96th SEMI-ANNUAL SEMINAR (Fall 2000)
October 10-14, 2000

Debra K. Kowal, dkowal@co.la.ca.us

The objectives of this study are to determine 1) the occurrence of gunshot residue (GSR) in the environment of patrol vehicle backseats, 2) secondary transfer from the backseat to an individual and 3) the transfer rate of GSR after an individual is handcuffed and transported in the backseat of a patrol vehicle. As with any forensic evidence collected, it is important to establish the initial integrity of the sample collected. Understanding the law enforcement environment contributions of GSR particles and establishing a numeric value to the transfer rate of GSR will allow us to more accurately interpret GSR evidence. All the analyses were performed using scanning electron microscopy (SEM) and energy dispersive x-ray spectroscopy (EDS); a Leica 360 and LEO 435 both equipped with Oxford EDS systems.

The backseat of Los Angeles County Sheriff's patrol vehicles have a molded vinyl "Prisoner Safety Seat" with a small padded area called the cupping area where the hands in handcuffs can rest. Most of the Sheriff's stations that participated in this study had this type of seat. Our sampling of the seat focused on the cupping area and the immediate surrounding area. One sticky lift sample disk was used to collect from both the passenger side and driver side backseat. We visited 11 of the 22 Los Angeles County's Sheriffs sub-stations, where we collected 205 samples from the backseats of patrol vehicles. To date 50 of the 205 samples have been analyzed for GSR. 45 of the 50 backseat samples had consistent GSR particles on them and 4 of the 45 had highly specific GSR particles. Only 5 of the 50 had no GSR particles on them. The mean number of highly specific and consistent GSR particles found on a backseat was 6.6 with a high of 49 and a low of 0.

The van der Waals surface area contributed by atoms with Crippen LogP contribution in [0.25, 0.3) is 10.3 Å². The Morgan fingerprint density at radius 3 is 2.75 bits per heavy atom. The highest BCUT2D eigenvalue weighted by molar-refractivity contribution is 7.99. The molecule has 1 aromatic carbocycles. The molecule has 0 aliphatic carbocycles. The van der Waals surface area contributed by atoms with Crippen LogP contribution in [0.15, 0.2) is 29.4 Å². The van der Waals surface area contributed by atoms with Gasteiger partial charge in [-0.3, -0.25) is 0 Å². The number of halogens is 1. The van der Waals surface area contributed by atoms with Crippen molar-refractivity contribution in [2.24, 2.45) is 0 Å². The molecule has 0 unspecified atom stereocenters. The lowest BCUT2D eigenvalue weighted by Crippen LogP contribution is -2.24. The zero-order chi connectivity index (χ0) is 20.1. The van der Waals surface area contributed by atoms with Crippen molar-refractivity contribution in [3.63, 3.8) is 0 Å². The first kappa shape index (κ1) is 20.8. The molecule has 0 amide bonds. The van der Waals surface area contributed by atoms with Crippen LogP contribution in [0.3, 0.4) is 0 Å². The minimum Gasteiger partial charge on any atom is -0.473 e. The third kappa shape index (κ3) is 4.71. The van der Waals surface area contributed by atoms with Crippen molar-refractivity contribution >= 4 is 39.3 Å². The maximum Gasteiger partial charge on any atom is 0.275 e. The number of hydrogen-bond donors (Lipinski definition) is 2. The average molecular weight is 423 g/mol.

Secondary transfer of GSR particles from a patrol vehicle backseat to an individual's hands can occur. This was determined by placing a handcuffed individual with GSR on their hands in the backseat of a patrol vehicle for 10 minutes, removing that person and placing another handcuffed individual with no GSR on their hands in that same backseat. The sampling technique used for the backseat was applied to the hands of the individual. We found that 12 highly specific particles and 10 consistent particles of GSR were transferred from the backseat to the second individual's hands. We are currently in the process of collecting hand samples from individual with clean hands that have been handcuffed by an on duty officer that is just ending his/her shift and being placed in the backseat of a patrol vehicle for ~ 10 minutes. We do not have enough samples yet to determine what the transfer rate of GSR is coming out of the above environment, but there appears to be a correlation between officers discharging their weapon and the transfer of highly specific GSR particles. Of the 23 samples collected and analyzed to date, highly specific particles were transferred to the hands of a clean individual when the officer had qualified with their weapon some time during their shift.

From these preliminary findings it is clear that GSR is in the environment of patrol vehicle backseats. Secondary transfer of GSR particles from a patrol vehicle backseat to an individual with clean hands can occur. The transfer rate of GSR particle is yet to be determined, however with these preliminary results available the interpretation of a positive GSR sample from an individual coming out of the law enforcement environment may be clarified by asking a few question of the arresting officer about his shift that day.